The invention does not require the patient to have any knowledge of computerized systems to complete the download and transfer features, making the data collection available to a large number of patients who do not have or use a computer system. The data is automatically exchanged in this case via modem to the remote data collection site along with information identifying the patient and/or the medical professional who monitors the patient. This permits medical professionals the ability to review their patients' disease management state at intervals other than during regular appointments by e.g. logging into the data collection site via the bulletin board or internet connection. This provides many advantages to patients by permitting them to have a storage location which can be used to monitor the long-term control of their disease.

The remote or local data storage system collects the information which is transferred from the monitoring instrument 1 and synchronizes and compiles it to eliminate duplicates from frequent uploads and interleafing of monitoring results if the patient is using more than one monitoring instrument 1 as is contemplated. The time and data recording associated with each result may be used to accomplish this function. The data storage system associated with the invention can be developed from either relational or table driven database technologies, including software using Oracle™, Informix™, and Microsoft Access™ engines. The system can also work with a discrete file system using a data management sub-system to effectively handle the numerous files.

A typical layout of the associated data to be stored in the data storage module of the invention includes time, date, monitoring reading, calories eaten, insulin dosage, and time after exercise. However, many different pieces of information could be captured by a monitoring instrument 1 and transferred to the data storage system at the remote location 50 by operation of the system of the invention. The invention is intended to permit the patient to capture his or her disease state condition and store it for review and therapy modification.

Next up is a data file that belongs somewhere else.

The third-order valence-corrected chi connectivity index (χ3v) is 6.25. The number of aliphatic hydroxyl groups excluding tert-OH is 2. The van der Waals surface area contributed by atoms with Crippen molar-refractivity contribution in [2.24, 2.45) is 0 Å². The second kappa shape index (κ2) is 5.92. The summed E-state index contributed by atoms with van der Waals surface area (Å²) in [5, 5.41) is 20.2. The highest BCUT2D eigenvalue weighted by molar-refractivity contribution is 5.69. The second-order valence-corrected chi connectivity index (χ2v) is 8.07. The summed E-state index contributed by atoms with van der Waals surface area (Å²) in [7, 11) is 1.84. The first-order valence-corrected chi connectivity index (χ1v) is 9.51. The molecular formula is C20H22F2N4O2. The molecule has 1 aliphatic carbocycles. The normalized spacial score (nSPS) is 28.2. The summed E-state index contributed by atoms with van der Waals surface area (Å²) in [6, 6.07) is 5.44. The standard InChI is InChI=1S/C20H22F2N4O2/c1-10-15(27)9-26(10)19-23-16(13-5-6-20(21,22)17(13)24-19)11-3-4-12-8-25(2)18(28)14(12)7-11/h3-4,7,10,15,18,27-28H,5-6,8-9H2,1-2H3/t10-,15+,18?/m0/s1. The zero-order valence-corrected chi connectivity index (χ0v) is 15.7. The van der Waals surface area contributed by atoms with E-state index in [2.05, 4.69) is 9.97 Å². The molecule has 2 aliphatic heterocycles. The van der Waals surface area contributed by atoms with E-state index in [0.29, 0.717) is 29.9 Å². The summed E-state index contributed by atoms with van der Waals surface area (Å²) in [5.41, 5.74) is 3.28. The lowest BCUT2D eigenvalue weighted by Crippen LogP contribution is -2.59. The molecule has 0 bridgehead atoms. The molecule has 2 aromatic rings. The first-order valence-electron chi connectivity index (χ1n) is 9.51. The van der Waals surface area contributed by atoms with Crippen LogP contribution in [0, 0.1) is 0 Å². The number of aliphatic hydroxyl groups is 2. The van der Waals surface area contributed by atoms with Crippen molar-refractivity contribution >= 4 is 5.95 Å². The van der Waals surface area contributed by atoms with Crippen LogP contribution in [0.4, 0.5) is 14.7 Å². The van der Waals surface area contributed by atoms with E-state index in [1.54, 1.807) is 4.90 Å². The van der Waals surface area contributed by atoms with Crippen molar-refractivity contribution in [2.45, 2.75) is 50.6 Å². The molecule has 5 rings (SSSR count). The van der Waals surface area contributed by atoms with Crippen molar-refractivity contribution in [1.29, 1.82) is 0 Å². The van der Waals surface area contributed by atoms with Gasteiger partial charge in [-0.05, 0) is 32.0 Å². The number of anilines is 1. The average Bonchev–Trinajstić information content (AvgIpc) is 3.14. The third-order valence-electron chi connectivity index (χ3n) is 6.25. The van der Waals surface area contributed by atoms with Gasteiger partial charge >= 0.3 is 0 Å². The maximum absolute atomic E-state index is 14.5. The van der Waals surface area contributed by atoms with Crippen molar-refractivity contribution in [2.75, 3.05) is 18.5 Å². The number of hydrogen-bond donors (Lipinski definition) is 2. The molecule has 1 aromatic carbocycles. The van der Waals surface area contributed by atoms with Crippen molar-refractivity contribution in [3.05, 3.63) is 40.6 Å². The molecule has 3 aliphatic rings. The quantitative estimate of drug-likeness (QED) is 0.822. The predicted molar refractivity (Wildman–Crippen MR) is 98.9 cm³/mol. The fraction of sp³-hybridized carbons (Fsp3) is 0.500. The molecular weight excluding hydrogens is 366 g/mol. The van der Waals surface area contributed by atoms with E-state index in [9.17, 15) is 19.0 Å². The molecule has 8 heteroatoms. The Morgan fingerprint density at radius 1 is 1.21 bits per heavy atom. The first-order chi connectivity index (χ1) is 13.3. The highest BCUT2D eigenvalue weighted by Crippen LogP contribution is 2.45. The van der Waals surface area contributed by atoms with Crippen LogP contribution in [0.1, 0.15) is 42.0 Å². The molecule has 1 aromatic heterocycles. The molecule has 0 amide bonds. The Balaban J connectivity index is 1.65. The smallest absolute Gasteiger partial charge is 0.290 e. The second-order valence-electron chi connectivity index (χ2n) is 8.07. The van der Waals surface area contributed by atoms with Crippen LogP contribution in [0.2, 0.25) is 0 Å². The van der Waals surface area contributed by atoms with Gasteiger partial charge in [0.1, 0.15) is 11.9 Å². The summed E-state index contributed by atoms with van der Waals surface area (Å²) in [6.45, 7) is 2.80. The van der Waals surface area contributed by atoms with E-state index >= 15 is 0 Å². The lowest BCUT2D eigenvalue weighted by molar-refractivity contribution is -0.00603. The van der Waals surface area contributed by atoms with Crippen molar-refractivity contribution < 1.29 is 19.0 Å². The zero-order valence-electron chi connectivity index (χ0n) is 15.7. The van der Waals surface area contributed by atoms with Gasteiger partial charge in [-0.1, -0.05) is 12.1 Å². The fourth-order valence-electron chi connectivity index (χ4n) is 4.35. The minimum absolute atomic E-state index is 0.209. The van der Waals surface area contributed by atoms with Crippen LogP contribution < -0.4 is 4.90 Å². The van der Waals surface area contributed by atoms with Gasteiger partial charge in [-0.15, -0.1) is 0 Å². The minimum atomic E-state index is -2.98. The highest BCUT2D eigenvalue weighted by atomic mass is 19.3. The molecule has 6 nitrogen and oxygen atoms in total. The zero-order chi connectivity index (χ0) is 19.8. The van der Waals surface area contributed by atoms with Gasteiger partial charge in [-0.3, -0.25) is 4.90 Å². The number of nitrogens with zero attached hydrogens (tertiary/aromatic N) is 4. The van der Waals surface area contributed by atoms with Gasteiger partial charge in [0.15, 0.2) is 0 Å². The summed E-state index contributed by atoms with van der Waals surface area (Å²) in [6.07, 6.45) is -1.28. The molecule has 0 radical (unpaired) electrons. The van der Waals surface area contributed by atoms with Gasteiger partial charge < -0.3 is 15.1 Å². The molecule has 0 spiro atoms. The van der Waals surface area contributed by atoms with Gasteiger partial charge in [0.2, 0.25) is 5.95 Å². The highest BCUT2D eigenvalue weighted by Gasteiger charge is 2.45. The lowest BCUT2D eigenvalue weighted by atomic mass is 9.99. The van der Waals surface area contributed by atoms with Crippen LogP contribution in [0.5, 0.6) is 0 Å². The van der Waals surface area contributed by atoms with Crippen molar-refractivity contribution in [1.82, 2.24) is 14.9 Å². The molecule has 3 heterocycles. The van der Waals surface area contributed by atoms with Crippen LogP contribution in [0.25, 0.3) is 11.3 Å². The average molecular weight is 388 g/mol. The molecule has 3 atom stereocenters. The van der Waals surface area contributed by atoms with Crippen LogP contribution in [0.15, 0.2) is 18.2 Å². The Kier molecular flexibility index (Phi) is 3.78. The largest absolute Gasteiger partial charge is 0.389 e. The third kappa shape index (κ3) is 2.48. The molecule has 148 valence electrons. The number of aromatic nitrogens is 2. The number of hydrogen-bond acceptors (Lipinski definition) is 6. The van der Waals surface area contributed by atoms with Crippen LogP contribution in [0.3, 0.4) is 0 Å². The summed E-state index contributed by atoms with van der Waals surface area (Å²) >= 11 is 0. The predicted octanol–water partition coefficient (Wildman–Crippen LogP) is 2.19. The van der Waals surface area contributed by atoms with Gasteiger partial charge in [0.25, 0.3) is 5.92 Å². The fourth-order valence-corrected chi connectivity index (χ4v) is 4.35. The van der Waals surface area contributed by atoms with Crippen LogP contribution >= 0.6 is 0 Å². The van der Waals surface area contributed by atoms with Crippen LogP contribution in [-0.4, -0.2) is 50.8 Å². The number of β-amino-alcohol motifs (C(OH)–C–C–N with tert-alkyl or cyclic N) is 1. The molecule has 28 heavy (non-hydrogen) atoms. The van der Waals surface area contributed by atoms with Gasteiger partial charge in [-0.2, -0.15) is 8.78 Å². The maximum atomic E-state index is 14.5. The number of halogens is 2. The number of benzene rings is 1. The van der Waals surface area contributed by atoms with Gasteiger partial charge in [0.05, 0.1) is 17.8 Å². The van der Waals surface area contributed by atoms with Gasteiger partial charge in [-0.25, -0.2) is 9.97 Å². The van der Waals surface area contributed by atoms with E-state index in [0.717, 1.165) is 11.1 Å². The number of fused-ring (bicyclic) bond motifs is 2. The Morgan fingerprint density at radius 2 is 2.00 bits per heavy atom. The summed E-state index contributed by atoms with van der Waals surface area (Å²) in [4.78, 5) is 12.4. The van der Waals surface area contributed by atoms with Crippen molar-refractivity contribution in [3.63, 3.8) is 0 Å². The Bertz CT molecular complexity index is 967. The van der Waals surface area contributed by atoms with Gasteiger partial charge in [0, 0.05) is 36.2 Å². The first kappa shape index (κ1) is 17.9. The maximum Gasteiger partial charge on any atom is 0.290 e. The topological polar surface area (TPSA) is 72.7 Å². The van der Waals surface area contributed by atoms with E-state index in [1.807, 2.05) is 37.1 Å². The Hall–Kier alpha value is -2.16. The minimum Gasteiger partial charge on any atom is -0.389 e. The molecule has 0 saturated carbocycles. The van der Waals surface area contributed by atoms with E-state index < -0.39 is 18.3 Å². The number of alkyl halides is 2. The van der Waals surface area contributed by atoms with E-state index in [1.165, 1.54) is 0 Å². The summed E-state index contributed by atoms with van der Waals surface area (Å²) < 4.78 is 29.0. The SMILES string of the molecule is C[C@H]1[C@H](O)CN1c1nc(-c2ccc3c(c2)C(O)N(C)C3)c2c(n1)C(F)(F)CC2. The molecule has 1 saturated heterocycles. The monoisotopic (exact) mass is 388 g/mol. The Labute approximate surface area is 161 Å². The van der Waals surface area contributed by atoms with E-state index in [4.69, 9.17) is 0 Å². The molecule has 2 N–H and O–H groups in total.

One advantage of the invention is the simplification of the data capture method and the presence of a data collection system which is accessible by all patients to capture their data and permit it to be reviewed by their specific health care professional. An additional benefit is the simplification of the disease management by elimination of the need for noncomputer-trained patients to manually record all their data. Another benefit of the system is the reduction in size and the convenience provided by elimination of the data communication functions and elimination or reduction in size of the user interface required to scroll through data stored in the monitoring instrument 1, set time and date, and communicate with current data management systems. Another advantage is that the communication module 11 can be used to recharge the batteries in the monitoring 1 system to reduce the size of the device by minimizing the battery size.

In accordance with the invention, the monitoring instrument is designed or selected to work with the communication module 11. However, the communication module 11 can alternately be designed to work with a number of monitoring instruments for increased versatility. Similarly, it is possible to eliminate the microprocessor 13 of communication module 11, along with random access memory 18 and use microprocessor 3 and memory module 4 of monitoring instrument 1. Additionally, the memory module 4 of the monitoring instrument can be designed to be removable such that it can interface, as a stand alone unit, with the communication module 11 to effect the information data exchange.

An advantage of the invention is the simplification of the data capture method and the presence of a data collection system which is accessible by all patients to capture their data and permits it to be reviewed by their specific health care professional. An additional benefit is the simplification of the disease management by elimination of the need for noncomputer-trained patients to manually record all their data. Another benefit of the system is the reduction in size and the convenience provided by elimination of the data communication functions and elimination or reduction in size of the user interface means required to scroll through data stored in the meter, set time and date, and communicate with current data management systems. Another advantage is that the communication module can be used to recharge the batteries in the monitoring system to reduce the size of the device by minimizing the battery size. The invention is intended to permit patients to capture their disease state condition and store them at local or remote locations for review and therapy modification.

The above are exemplary modes of carrying out the invention and are not intended to be limiting. It will be apparent to those skilled in the art that modifications thereto can be made without departure from the spirit and scope of the invention as set forth by the following claims.

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Classifications
U.S. Classification702/31, 128/904
International ClassificationA61B5/00, G06Q50/00, A61B10/00, G06F19/00
Cooperative ClassificationY10S128/904, G06F19/366, G06F19/3406, G06F19/3418
European ClassificationG06F19/34C, G06F19/34A